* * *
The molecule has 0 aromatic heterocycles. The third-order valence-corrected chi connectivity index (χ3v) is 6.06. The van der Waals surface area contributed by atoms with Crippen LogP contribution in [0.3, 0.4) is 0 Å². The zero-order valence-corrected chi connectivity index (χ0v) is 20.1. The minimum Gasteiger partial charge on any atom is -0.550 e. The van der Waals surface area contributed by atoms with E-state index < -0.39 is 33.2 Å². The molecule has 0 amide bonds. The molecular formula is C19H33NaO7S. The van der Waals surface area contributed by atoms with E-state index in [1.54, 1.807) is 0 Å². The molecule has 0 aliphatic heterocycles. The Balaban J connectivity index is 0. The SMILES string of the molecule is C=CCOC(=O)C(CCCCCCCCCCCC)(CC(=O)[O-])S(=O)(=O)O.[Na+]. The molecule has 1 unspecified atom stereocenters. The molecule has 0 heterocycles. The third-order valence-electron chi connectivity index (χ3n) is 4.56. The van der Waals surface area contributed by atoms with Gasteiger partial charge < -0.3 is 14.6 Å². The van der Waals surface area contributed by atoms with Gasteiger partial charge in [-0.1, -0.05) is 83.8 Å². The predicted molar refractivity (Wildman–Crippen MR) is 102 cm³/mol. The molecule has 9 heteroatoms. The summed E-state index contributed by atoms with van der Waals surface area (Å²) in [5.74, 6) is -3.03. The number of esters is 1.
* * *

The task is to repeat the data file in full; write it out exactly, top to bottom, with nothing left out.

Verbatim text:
The molecule has 0 aromatic heterocycles. The third-order valence-corrected chi connectivity index (χ3v) is 6.06. The van der Waals surface area contributed by atoms with Crippen LogP contribution in [0.3, 0.4) is 0 Å². The zero-order valence-corrected chi connectivity index (χ0v) is 20.1. The minimum Gasteiger partial charge on any atom is -0.550 e. The van der Waals surface area contributed by atoms with E-state index < -0.39 is 33.2 Å². The molecule has 0 amide bonds. The molecular formula is C19H33NaO7S. The van der Waals surface area contributed by atoms with E-state index in [1.54, 1.807) is 0 Å². The molecule has 0 aliphatic heterocycles. The Balaban J connectivity index is 0. The SMILES string of the molecule is C=CCOC(=O)C(CCCCCCCCCCCC)(CC(=O)[O-])S(=O)(=O)O.[Na+]. The molecule has 1 unspecified atom stereocenters. The molecule has 0 heterocycles. The third-order valence-electron chi connectivity index (χ3n) is 4.56. The van der Waals surface area contributed by atoms with Gasteiger partial charge < -0.3 is 14.6 Å². The van der Waals surface area contributed by atoms with Gasteiger partial charge in [-0.1, -0.05) is 83.8 Å². The predicted molar refractivity (Wildman–Crippen MR) is 102 cm³/mol. The molecule has 9 heteroatoms. The summed E-state index contributed by atoms with van der Waals surface area (Å²) in [5.74, 6) is -3.03. The number of esters is 1.